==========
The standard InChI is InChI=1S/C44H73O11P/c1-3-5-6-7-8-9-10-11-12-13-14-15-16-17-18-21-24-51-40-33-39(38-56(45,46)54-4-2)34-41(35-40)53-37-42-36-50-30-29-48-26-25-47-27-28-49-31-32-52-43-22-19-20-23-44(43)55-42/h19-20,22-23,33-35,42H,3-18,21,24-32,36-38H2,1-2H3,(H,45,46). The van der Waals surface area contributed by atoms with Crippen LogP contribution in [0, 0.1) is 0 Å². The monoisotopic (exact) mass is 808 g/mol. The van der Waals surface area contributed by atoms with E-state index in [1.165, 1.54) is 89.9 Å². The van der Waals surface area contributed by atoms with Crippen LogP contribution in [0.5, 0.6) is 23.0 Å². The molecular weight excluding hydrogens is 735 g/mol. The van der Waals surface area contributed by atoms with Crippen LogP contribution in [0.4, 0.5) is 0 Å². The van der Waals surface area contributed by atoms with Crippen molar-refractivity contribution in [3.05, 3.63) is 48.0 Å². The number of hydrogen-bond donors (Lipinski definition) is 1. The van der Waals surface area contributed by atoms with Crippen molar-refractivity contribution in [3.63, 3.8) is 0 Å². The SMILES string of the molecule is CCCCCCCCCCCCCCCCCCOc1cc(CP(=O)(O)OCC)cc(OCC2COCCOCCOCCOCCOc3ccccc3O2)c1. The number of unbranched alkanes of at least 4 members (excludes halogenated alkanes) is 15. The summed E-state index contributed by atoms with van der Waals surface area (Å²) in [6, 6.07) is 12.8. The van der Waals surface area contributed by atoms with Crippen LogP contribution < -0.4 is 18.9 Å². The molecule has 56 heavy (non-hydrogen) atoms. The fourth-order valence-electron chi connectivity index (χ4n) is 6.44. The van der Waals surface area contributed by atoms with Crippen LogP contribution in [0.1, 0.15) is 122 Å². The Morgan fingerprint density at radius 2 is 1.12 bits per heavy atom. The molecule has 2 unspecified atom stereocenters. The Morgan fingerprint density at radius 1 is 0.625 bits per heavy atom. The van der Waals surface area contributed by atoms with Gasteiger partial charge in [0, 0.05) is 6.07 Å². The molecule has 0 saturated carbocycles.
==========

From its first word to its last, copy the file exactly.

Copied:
The standard InChI is InChI=1S/C44H73O11P/c1-3-5-6-7-8-9-10-11-12-13-14-15-16-17-18-21-24-51-40-33-39(38-56(45,46)54-4-2)34-41(35-40)53-37-42-36-50-30-29-48-26-25-47-27-28-49-31-32-52-43-22-19-20-23-44(43)55-42/h19-20,22-23,33-35,42H,3-18,21,24-32,36-38H2,1-2H3,(H,45,46). The van der Waals surface area contributed by atoms with Crippen LogP contribution in [0, 0.1) is 0 Å². The monoisotopic (exact) mass is 808 g/mol. The van der Waals surface area contributed by atoms with E-state index in [1.165, 1.54) is 89.9 Å². The van der Waals surface area contributed by atoms with Crippen LogP contribution in [0.5, 0.6) is 23.0 Å². The molecular weight excluding hydrogens is 735 g/mol. The van der Waals surface area contributed by atoms with Crippen LogP contribution in [0.4, 0.5) is 0 Å². The van der Waals surface area contributed by atoms with Crippen molar-refractivity contribution in [3.05, 3.63) is 48.0 Å². The number of hydrogen-bond donors (Lipinski definition) is 1. The van der Waals surface area contributed by atoms with Crippen molar-refractivity contribution in [3.63, 3.8) is 0 Å². The SMILES string of the molecule is CCCCCCCCCCCCCCCCCCOc1cc(CP(=O)(O)OCC)cc(OCC2COCCOCCOCCOCCOc3ccccc3O2)c1. The number of unbranched alkanes of at least 4 members (excludes halogenated alkanes) is 15. The summed E-state index contributed by atoms with van der Waals surface area (Å²) in [6, 6.07) is 12.8. The van der Waals surface area contributed by atoms with Crippen LogP contribution < -0.4 is 18.9 Å². The molecule has 56 heavy (non-hydrogen) atoms. The fourth-order valence-electron chi connectivity index (χ4n) is 6.44. The van der Waals surface area contributed by atoms with Crippen LogP contribution in [0.1, 0.15) is 122 Å². The Morgan fingerprint density at radius 2 is 1.12 bits per heavy atom. The molecule has 2 unspecified atom stereocenters. The Morgan fingerprint density at radius 1 is 0.625 bits per heavy atom. The van der Waals surface area contributed by atoms with Gasteiger partial charge in [0, 0.05) is 6.07 Å². The molecule has 0 saturated carbocycles.